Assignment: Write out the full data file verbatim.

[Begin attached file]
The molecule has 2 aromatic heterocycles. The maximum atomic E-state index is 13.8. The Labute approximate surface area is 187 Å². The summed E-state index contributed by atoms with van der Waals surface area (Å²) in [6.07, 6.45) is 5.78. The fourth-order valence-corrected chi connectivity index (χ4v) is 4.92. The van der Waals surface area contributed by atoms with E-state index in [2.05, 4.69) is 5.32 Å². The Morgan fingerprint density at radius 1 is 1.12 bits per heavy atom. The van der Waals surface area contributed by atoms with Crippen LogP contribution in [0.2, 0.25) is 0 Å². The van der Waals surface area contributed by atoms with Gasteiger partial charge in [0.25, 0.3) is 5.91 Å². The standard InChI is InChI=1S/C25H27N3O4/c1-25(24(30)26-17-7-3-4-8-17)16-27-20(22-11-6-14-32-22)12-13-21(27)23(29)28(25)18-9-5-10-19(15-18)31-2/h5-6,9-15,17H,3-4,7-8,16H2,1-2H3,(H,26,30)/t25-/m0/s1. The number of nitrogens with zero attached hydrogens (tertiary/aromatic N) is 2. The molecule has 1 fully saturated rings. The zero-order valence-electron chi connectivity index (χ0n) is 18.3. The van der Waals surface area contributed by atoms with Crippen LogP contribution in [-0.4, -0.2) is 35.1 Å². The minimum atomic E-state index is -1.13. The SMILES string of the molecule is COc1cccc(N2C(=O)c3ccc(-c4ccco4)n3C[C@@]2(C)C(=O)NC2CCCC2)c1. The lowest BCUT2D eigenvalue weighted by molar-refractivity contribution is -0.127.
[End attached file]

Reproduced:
The molecule has 2 aromatic heterocycles. The maximum atomic E-state index is 13.8. The Labute approximate surface area is 187 Å². The summed E-state index contributed by atoms with van der Waals surface area (Å²) in [6.07, 6.45) is 5.78. The fourth-order valence-corrected chi connectivity index (χ4v) is 4.92. The van der Waals surface area contributed by atoms with E-state index in [2.05, 4.69) is 5.32 Å². The Morgan fingerprint density at radius 1 is 1.12 bits per heavy atom. The van der Waals surface area contributed by atoms with Crippen LogP contribution in [0.2, 0.25) is 0 Å². The van der Waals surface area contributed by atoms with Gasteiger partial charge in [0.25, 0.3) is 5.91 Å². The standard InChI is InChI=1S/C25H27N3O4/c1-25(24(30)26-17-7-3-4-8-17)16-27-20(22-11-6-14-32-22)12-13-21(27)23(29)28(25)18-9-5-10-19(15-18)31-2/h5-6,9-15,17H,3-4,7-8,16H2,1-2H3,(H,26,30)/t25-/m0/s1. The number of nitrogens with zero attached hydrogens (tertiary/aromatic N) is 2. The molecule has 1 fully saturated rings. The zero-order valence-electron chi connectivity index (χ0n) is 18.3. The van der Waals surface area contributed by atoms with Crippen LogP contribution in [-0.4, -0.2) is 35.1 Å². The minimum atomic E-state index is -1.13. The SMILES string of the molecule is COc1cccc(N2C(=O)c3ccc(-c4ccco4)n3C[C@@]2(C)C(=O)NC2CCCC2)c1. The lowest BCUT2D eigenvalue weighted by molar-refractivity contribution is -0.127.